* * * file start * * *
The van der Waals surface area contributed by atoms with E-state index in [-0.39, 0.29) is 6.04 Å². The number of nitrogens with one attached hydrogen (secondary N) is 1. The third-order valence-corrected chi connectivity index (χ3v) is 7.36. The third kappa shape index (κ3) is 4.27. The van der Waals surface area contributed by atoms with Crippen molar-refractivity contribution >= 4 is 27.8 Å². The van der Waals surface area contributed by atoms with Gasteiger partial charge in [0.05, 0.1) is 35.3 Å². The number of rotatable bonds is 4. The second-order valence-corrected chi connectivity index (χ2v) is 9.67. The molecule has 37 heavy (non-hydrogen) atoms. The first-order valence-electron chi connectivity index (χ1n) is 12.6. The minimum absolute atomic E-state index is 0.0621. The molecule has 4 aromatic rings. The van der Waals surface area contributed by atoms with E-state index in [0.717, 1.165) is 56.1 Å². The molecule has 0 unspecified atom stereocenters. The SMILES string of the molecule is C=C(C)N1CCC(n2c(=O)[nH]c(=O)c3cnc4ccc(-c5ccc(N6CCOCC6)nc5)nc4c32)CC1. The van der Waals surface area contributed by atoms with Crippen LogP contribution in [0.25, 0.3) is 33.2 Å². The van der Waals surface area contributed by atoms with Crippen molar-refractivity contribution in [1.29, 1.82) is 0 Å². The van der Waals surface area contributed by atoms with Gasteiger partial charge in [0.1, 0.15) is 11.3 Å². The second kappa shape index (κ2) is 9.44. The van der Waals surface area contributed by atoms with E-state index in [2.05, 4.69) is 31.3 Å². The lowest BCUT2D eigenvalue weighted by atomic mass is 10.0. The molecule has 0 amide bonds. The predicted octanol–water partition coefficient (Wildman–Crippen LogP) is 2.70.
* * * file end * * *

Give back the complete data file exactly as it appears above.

The van der Waals surface area contributed by atoms with E-state index in [-0.39, 0.29) is 6.04 Å². The number of nitrogens with one attached hydrogen (secondary N) is 1. The third-order valence-corrected chi connectivity index (χ3v) is 7.36. The third kappa shape index (κ3) is 4.27. The van der Waals surface area contributed by atoms with Crippen molar-refractivity contribution >= 4 is 27.8 Å². The van der Waals surface area contributed by atoms with Gasteiger partial charge in [0.05, 0.1) is 35.3 Å². The number of rotatable bonds is 4. The second-order valence-corrected chi connectivity index (χ2v) is 9.67. The molecule has 37 heavy (non-hydrogen) atoms. The first-order valence-electron chi connectivity index (χ1n) is 12.6. The minimum absolute atomic E-state index is 0.0621. The molecule has 4 aromatic rings. The van der Waals surface area contributed by atoms with E-state index in [0.717, 1.165) is 56.1 Å². The molecule has 0 unspecified atom stereocenters. The SMILES string of the molecule is C=C(C)N1CCC(n2c(=O)[nH]c(=O)c3cnc4ccc(-c5ccc(N6CCOCC6)nc5)nc4c32)CC1. The van der Waals surface area contributed by atoms with Crippen LogP contribution in [0.25, 0.3) is 33.2 Å². The van der Waals surface area contributed by atoms with Crippen molar-refractivity contribution in [1.29, 1.82) is 0 Å². The van der Waals surface area contributed by atoms with Gasteiger partial charge in [0.1, 0.15) is 11.3 Å². The second kappa shape index (κ2) is 9.44. The van der Waals surface area contributed by atoms with E-state index in [2.05, 4.69) is 31.3 Å². The lowest BCUT2D eigenvalue weighted by atomic mass is 10.0. The molecule has 0 amide bonds. The predicted octanol–water partition coefficient (Wildman–Crippen LogP) is 2.70.